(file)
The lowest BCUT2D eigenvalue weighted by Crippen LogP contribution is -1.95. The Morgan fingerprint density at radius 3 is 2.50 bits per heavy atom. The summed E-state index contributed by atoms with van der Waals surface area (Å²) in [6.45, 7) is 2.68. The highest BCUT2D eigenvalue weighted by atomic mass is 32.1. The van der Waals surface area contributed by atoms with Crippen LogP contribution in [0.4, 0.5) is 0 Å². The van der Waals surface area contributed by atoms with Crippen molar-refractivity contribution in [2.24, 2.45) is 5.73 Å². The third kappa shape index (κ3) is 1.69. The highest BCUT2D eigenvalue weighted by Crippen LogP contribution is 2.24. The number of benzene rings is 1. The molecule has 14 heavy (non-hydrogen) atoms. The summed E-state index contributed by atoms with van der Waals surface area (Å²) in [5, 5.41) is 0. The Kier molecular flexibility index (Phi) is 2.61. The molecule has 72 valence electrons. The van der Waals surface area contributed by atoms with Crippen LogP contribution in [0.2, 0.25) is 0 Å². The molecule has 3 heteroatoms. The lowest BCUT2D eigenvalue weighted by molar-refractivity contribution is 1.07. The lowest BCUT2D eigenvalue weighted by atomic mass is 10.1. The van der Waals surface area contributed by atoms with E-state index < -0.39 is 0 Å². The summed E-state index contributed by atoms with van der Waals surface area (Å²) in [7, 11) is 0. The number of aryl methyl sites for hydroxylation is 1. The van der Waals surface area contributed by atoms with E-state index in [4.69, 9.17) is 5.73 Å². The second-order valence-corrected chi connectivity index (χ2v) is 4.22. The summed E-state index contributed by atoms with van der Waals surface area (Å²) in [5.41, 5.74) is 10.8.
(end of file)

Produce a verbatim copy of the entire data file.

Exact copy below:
The lowest BCUT2D eigenvalue weighted by Crippen LogP contribution is -1.95. The Morgan fingerprint density at radius 3 is 2.50 bits per heavy atom. The summed E-state index contributed by atoms with van der Waals surface area (Å²) in [6.45, 7) is 2.68. The highest BCUT2D eigenvalue weighted by atomic mass is 32.1. The van der Waals surface area contributed by atoms with Crippen LogP contribution in [0.4, 0.5) is 0 Å². The van der Waals surface area contributed by atoms with Crippen molar-refractivity contribution in [2.24, 2.45) is 5.73 Å². The third kappa shape index (κ3) is 1.69. The highest BCUT2D eigenvalue weighted by Crippen LogP contribution is 2.24. The number of benzene rings is 1. The molecule has 14 heavy (non-hydrogen) atoms. The summed E-state index contributed by atoms with van der Waals surface area (Å²) in [5, 5.41) is 0. The Kier molecular flexibility index (Phi) is 2.61. The molecule has 72 valence electrons. The van der Waals surface area contributed by atoms with Crippen LogP contribution in [0.2, 0.25) is 0 Å². The molecule has 3 heteroatoms. The lowest BCUT2D eigenvalue weighted by molar-refractivity contribution is 1.07. The lowest BCUT2D eigenvalue weighted by atomic mass is 10.1. The van der Waals surface area contributed by atoms with E-state index < -0.39 is 0 Å². The summed E-state index contributed by atoms with van der Waals surface area (Å²) in [7, 11) is 0. The number of aryl methyl sites for hydroxylation is 1. The van der Waals surface area contributed by atoms with E-state index in [4.69, 9.17) is 5.73 Å². The second-order valence-corrected chi connectivity index (χ2v) is 4.22. The summed E-state index contributed by atoms with van der Waals surface area (Å²) in [5.41, 5.74) is 10.8.